Amadeus has shared with us an interesting report that reveals the trends on a crucial topic.
This year has started to see the travel industry continue to rebuild cautiously, as some countries open borders and others normalize their approach to safe travel measures. And while industry uncertainty still abounds, in the world of travel payments, the conversation is shifting from reactive refund and coupon management to focusing once again on how payments can drive conversion and a better customer experience. . Travel companies are increasingly focusing on meeting travelers’ requirements for comfort, choice, and fair treatment when paying for travel.
With that in mind, here are my predictions for the big travel payment trends that will shape merchant strategies in the coming year.
1. Buy now, pay later on trips
Buy Now Pay Later (BNPL) is already an important payment method in retail. By taking a quick risk score of the customer, a merchant (or their BNPL provider) may decide to extend a line of credit, whereby the customer pays in multiple installments. For travelers, BNPL is a very seamless experience that is faster and easier than completing a traditional data entry form when paying by card.
But the concept is really not new. We have had credit cards and been in stores since the 1960s; however, BNPL is the modern version of credit designed for the digital world. Flexible installment payments are particularly important for travel right now, because family reunion trips, or at least the prospect of them happening, are driving demand and these trips often mean four or more people are traveling, which can be expensive.
For travel merchants, the real opportunity is upselling the product. If the traveler has flexible credit, they can potentially afford to make a higher value purchase or add more ancillary services. As an anecdote, we are already seeing the average basket size doubling when BNPL is offered, with some merchants also reporting an 80% increase in repeat customer rates.
According to our own research with 5,000 global travelers:
68% said BNPL would encourage them to spend more than usual on summer trips
49% said they would be more likely to purchase ancillary airline services if BNPL were offered
With this kind of upsell potential, I think all travel merchants should at least consider BNPL options in 2022. However, offering this type of payment method is not without risk. Travel companies should consider any risks to their brand that could result from a BNPL partner aggressively offering credit to travelers who are already heavily in debt. At Amadeus, we are consulting with our clients to help them with BNPL’s strategies that prioritize responsible lending.
2. Frictionless payments
When I think about how payments can really add value to the travel industry, it’s about eliminating friction, making it easy for the traveler to pay digitally, simply and quickly. Here’s how we can improve traveler satisfaction to drive loyalty while simplifying the checkout experience to drive more purchases throughout the trip.
At Amadeus we have worked hard to consider the entire journey of the traveler from the reservation, to the airport and finally to the destination, and all points in between. As an industry, we need to create a great checkout experience not only when the traveler is on our website, but also when they are traveling.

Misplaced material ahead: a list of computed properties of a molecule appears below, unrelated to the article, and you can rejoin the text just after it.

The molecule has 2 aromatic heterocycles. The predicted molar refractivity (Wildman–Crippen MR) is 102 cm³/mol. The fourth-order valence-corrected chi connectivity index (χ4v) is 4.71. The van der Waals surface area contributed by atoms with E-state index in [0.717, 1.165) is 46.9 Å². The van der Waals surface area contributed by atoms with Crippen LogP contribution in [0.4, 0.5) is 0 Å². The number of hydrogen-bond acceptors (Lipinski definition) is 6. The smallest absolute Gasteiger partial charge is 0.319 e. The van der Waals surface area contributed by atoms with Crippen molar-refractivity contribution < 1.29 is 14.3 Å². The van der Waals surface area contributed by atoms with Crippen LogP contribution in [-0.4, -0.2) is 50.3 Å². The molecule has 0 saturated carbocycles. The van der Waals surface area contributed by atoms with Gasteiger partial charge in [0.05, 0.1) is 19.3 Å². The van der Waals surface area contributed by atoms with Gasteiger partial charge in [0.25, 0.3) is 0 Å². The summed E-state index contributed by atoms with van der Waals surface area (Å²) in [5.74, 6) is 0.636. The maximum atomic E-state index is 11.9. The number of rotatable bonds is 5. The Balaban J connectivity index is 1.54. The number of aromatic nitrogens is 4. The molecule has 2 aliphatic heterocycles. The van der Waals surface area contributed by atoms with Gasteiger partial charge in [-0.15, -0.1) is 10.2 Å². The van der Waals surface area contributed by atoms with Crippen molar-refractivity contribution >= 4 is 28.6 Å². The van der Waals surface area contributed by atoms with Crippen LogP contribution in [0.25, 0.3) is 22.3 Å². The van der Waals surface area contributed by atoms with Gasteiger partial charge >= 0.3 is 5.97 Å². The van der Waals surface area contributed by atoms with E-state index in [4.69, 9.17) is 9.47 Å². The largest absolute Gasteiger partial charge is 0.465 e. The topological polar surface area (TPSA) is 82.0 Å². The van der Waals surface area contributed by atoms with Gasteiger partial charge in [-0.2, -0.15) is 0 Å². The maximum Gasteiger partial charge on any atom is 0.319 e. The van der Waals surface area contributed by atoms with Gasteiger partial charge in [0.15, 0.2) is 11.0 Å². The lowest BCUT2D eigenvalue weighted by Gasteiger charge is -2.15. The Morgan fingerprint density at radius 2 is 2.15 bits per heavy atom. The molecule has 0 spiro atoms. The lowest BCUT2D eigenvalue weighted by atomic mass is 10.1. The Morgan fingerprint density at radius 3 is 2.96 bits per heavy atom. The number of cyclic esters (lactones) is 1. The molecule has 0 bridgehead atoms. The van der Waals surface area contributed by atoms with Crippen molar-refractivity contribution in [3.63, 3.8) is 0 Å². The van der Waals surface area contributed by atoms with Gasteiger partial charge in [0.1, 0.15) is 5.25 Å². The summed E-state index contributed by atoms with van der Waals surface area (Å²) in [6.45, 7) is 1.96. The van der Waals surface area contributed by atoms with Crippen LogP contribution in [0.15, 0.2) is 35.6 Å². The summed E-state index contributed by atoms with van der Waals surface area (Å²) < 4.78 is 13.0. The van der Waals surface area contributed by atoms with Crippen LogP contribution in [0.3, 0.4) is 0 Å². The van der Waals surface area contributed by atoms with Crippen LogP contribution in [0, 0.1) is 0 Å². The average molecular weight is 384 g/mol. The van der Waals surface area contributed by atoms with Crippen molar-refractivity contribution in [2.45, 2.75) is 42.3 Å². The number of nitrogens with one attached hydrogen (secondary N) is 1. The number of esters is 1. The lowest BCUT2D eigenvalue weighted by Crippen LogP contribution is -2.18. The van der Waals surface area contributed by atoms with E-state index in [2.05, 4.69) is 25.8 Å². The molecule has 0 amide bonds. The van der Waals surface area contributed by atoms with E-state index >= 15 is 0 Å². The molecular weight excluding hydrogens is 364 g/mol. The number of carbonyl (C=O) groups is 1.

Several Paytech innovations have become available in recent years that can be leveraged to eliminate friction.
· ‘Tokenization’ enables merchants to encrypt and securely store customer payment information on their own systems for future use.
· ‘Merchant-initiated transactions’ means that travelers only need to authenticate once, and subsequent payments can occur invisibly in the background because the merchant can reuse the payment information that the traveler allows them to store securely.
· ‘Last mile digitization’ uses techniques like QR codes or ‘pay per link’, which are great ways to upgrade processes like Chip & Pin to e-commerce payments, even in environments where travelers are present, such as Hotel reception and check-in at the airport. .
Achieving seamless payments throughout the traveler’s journey is a long-term aspiration, but we at Amadeus have already begun working towards this goal with many of our customers.
3. Airlines embrace multi-currency pricing by making it part of the digital experience.
En la actualidad, las aerolíneas suelen fijar el precio de las tarifas en la moneda de salida, pero esta no es necesariamente la moneda con la que el viajero se siente más cómodo. Por ejemplo, un viajero estadounidense que visita Europa reserva un vuelo de Londres a Portugal y el precio se muestra en GBP, pero el viajero se siente cómodo con USD. Las aerolíneas reconocen cada vez más la importancia de facilitar la compra a los viajeros al fijar el precio de los vuelos en varias monedas en sus sitios web, para que los viajeros tengan claridad sobre el precio sin necesidad de realizar una conversión manual utilizando un sitio de terceros.
Even the slightest friction during the buying process can result in lost sales and lower conversion rates. Consumers are looking for seamless, fast and transparent shopping experiences, and airlines are quickly realizing that by taking more control of currency services on their own websites, they can increase conversion by meeting this need.
Based on our recent research, 89% of travelers would be more likely to buy from one airline than another if it displayed the fare in the currency of their choice, which is why I see more airlines offering multi-currency pricing in 2022. I also hope traders to take more control over FX to align this important service with their broader digital strategy.
As the industry continues its gradual recovery, travel companies that make it easy for travelers to pay will deliver an enhanced customer experience that will help them compete and secure incremental revenue.